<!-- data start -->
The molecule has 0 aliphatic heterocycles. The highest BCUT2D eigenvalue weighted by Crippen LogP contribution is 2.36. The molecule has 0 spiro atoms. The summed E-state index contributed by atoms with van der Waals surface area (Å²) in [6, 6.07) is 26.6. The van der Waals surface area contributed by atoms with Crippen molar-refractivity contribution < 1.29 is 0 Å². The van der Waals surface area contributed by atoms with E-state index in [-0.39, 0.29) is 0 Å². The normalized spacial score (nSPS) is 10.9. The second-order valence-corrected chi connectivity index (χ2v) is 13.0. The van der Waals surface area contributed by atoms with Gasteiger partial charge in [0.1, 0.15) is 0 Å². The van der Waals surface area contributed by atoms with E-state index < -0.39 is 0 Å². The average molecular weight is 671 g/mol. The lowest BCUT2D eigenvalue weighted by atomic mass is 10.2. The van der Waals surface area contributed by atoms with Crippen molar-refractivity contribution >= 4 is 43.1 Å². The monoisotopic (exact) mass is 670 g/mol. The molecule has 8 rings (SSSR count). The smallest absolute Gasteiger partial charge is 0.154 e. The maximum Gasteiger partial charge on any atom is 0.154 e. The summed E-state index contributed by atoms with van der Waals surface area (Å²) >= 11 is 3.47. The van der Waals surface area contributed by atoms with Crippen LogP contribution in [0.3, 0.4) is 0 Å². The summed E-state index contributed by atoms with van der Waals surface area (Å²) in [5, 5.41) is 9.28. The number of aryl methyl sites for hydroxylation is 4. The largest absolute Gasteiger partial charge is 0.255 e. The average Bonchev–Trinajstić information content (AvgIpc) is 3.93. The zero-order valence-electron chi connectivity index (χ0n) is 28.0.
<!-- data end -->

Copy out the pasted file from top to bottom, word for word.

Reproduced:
The molecule has 0 aliphatic heterocycles. The highest BCUT2D eigenvalue weighted by Crippen LogP contribution is 2.36. The molecule has 0 spiro atoms. The summed E-state index contributed by atoms with van der Waals surface area (Å²) in [6, 6.07) is 26.6. The van der Waals surface area contributed by atoms with Crippen molar-refractivity contribution < 1.29 is 0 Å². The van der Waals surface area contributed by atoms with E-state index in [-0.39, 0.29) is 0 Å². The normalized spacial score (nSPS) is 10.9. The second-order valence-corrected chi connectivity index (χ2v) is 13.0. The van der Waals surface area contributed by atoms with Gasteiger partial charge in [0.1, 0.15) is 0 Å². The van der Waals surface area contributed by atoms with E-state index < -0.39 is 0 Å². The average molecular weight is 671 g/mol. The lowest BCUT2D eigenvalue weighted by atomic mass is 10.2. The van der Waals surface area contributed by atoms with Crippen molar-refractivity contribution >= 4 is 43.1 Å². The monoisotopic (exact) mass is 670 g/mol. The molecule has 8 rings (SSSR count). The smallest absolute Gasteiger partial charge is 0.154 e. The maximum Gasteiger partial charge on any atom is 0.154 e. The summed E-state index contributed by atoms with van der Waals surface area (Å²) >= 11 is 3.47. The van der Waals surface area contributed by atoms with Crippen LogP contribution in [0.3, 0.4) is 0 Å². The summed E-state index contributed by atoms with van der Waals surface area (Å²) in [5, 5.41) is 9.28. The number of aryl methyl sites for hydroxylation is 4. The largest absolute Gasteiger partial charge is 0.255 e. The average Bonchev–Trinajstić information content (AvgIpc) is 3.93. The zero-order valence-electron chi connectivity index (χ0n) is 28.0.